[ by Charles Cameron -- the power of music -- Verdi's Requiem in the Terezin / Theresienstadt concentration camp ]
Two minutes of your time will bring you the Dies Irae of Giuseppe Verdi‘s Requiem, conducted by Claudio Abbado with the Berlin Philharmonic Orchestra:
A little over an hour will bring you an astounding documentary, describing how the Jewish prisoners of the Theresienstadt camp ouside Prague rallied around conductor Rafael Schächter to perform that great Requiem, not once but sixteen times, inside the camp…
Conductor Rafael Schächter told the choir, “We will sing to the Nazis what we cannot say to them.” … The performances came to symbolize resistance and defiance and answering the worst of mankind with the best of mankind. The performance is powerful, dramatic and inspirational, with a contemporary message of hope.
And the Requiem itself — played here by the Chicago Symphony Orchestra under Ricardo Muti — will take less than two of your hours — you can safely skip the introductory remarks and go straight to the 12 minute mark:
— less than two hours, yet timeless.
Trumping even the horrors of the camps: the power of music.
[ by Charles Cameron -- describing the second of two books I am currently working on -- your comments invited ]
I’m currently working on two book proposals for a publishing start-up a couple of friends of mine are putting together, and wanted to keep interested ZP readers informed. One proposal is titled Coronation: the magic of monarchy, and the other Landmines in the Garden: religious violence and peace-making. In this post, I want to say a little about coronation and monarchy.
Tregear's image of the coronation procession of Queen Victoria, 1837
Coronation is the secret ingredient in monarchy, the symbolic gesture which sets things turning. It is high ritual — but whereas in general sacred rituals, countly rituals, legal rituals, military rituals and so on are separate and distinct from one another, at a coronation they are combined, with the sacred taking pride of place.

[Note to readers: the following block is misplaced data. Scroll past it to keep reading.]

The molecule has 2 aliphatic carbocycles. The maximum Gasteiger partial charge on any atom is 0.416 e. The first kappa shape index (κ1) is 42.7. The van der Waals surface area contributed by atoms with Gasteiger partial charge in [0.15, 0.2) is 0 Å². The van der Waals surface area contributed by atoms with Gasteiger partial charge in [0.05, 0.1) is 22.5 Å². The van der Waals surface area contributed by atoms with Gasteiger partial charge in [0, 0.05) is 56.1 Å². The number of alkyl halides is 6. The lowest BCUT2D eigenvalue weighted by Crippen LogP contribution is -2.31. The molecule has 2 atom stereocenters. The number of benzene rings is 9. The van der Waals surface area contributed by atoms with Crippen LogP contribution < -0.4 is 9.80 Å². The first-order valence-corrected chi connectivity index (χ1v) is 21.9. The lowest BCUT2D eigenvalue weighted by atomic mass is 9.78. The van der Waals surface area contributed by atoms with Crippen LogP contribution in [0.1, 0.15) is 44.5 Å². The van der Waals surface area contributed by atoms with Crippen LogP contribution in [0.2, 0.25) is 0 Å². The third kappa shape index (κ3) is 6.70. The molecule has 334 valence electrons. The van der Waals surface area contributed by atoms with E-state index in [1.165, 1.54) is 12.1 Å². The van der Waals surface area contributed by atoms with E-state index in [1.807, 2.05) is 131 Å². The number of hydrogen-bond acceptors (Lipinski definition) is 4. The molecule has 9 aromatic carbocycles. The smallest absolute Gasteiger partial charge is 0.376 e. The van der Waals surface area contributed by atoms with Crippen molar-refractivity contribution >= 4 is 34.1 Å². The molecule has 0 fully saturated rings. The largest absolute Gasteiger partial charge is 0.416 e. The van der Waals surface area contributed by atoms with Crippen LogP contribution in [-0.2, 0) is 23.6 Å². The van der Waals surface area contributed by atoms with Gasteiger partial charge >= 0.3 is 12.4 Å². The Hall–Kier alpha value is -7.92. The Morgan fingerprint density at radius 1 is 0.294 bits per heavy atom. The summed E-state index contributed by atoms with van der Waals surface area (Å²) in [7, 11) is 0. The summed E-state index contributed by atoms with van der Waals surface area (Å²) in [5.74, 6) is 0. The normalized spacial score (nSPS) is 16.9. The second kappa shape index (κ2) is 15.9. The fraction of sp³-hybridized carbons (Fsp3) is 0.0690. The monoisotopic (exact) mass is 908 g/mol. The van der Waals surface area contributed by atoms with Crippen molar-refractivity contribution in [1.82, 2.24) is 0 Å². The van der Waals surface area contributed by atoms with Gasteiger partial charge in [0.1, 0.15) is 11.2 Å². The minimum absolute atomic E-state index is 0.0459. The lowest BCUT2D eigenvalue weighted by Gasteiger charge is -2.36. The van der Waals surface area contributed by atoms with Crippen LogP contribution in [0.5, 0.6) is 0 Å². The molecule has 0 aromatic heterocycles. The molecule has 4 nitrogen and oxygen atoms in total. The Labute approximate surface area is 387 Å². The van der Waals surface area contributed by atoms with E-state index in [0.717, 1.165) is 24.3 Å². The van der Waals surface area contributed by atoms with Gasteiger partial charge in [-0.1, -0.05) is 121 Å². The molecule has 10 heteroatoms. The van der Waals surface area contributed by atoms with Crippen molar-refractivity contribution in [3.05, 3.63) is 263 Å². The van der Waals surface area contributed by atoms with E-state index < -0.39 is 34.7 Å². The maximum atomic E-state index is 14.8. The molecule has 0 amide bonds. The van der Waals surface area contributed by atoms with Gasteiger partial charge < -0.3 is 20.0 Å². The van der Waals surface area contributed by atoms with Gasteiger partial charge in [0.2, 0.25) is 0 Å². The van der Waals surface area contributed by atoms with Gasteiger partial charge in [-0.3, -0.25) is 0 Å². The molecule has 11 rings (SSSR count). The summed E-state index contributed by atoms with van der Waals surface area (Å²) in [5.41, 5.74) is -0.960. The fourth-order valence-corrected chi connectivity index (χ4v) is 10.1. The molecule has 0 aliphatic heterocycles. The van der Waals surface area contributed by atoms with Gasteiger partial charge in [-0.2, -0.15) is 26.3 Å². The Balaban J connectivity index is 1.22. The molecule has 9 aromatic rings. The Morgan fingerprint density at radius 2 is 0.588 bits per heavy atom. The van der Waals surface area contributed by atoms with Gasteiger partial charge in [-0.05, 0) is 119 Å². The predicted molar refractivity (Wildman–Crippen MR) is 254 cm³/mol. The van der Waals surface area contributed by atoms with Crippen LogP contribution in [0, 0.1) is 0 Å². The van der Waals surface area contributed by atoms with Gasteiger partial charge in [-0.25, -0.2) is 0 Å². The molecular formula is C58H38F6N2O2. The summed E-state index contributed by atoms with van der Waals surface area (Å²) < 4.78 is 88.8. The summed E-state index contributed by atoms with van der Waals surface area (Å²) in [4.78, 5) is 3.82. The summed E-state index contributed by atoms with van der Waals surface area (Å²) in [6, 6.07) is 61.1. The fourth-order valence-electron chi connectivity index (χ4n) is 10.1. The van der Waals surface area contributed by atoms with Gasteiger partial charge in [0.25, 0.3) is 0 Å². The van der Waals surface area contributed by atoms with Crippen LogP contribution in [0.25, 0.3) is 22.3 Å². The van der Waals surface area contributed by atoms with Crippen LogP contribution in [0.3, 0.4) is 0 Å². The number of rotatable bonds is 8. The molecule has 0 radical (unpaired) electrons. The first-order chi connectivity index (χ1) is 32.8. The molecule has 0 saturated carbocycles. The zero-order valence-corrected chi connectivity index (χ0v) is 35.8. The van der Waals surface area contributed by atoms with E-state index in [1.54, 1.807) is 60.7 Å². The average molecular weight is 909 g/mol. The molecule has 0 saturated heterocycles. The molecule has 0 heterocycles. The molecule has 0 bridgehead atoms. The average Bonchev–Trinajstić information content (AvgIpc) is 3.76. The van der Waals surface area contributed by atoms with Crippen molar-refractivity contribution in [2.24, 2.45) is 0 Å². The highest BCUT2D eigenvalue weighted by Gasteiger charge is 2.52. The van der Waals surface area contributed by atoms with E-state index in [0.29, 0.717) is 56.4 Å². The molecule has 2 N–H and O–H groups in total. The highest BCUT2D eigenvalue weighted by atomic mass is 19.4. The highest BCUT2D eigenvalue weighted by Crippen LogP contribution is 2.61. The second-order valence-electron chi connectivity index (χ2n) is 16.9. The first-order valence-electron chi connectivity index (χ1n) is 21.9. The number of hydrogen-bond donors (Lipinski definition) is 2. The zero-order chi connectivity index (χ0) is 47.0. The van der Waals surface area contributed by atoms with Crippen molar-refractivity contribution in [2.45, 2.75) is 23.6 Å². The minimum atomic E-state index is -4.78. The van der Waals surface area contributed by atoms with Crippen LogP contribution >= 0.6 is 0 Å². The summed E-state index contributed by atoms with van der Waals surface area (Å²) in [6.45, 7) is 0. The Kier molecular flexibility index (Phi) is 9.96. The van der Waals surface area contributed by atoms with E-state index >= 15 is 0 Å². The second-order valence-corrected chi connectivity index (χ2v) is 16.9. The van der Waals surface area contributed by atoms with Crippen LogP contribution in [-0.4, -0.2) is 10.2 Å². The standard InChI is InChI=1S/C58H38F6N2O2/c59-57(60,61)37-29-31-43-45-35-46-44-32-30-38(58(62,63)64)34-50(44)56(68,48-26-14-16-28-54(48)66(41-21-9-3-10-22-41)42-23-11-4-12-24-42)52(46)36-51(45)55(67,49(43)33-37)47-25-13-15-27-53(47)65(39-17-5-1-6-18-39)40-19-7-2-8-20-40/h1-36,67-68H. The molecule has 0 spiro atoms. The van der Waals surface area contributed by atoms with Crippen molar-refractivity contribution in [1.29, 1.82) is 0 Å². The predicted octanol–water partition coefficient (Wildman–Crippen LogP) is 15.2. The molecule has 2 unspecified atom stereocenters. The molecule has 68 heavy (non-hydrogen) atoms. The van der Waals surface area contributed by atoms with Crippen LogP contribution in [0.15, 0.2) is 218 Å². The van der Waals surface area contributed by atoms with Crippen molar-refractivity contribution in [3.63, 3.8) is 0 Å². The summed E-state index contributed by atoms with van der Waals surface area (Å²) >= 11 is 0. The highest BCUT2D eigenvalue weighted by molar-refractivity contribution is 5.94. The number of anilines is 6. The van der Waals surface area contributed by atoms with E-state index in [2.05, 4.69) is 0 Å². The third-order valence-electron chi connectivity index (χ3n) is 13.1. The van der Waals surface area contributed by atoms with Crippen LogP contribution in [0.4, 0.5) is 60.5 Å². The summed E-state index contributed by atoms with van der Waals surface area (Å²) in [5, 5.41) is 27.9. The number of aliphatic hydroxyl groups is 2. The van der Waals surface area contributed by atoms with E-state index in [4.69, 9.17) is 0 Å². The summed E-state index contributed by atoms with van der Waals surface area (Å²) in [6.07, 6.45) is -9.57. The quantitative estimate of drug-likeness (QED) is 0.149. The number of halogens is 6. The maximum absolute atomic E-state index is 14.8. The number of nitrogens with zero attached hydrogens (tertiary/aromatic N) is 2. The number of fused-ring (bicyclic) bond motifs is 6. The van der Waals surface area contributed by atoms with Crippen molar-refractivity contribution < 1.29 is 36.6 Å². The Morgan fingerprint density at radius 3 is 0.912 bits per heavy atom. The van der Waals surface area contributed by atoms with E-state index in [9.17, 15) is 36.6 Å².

Thus in Tregear‘s image above, we see the loyal subjects, the liveried flunkies, the military, the justices, the noblility, and Her Majesty… but it is the church to which her procession tends, the church in which she is crowned, and the church, in the person of the Archbishop, which crowns her…
Coronation is a fascinating business, and in the course of the book I’ll be exploring coronations far and wide — papal coronations, the coronations of Charlemagne and Napoleon, the tantric union of the Emperor with the Sun Goddess Amaterasu-omikami in the symbolism of the Imperial Japanese enthronement rites [Holtom, Japanese Enthronement Ceremonies; White, Tantra in Practice, p 27]
This golden Ampulla containing sacred oil or chrism was first used at the coronation of Henry IV in 1399
The secret ingredient in the western tradition of coronation is the anointing: it is the signing with chrism that confers on the monarch the blessing of God, the crown being no more than a confirmation of that blessing in terms of visible power and dignity. Thus Sir Laurence Olivier, reading the words of Christopher Fry in the film commentary on the coronation of Queen Elizabeth II, called it “a moment so old, history can scarecely go deep enough to contain it”.
From a poetic perspective, the sacral anointing of the monarch conveys not merely temporal power, but also a priestly and a healing function. Thus the ceremonial partakes of some of the same features as the ordination of a bishop, while the monarch also receives the gift of healing scrofula with the Royal Touch, as Shakespeare notes in Macbeth:
A most miraculous work in this good king;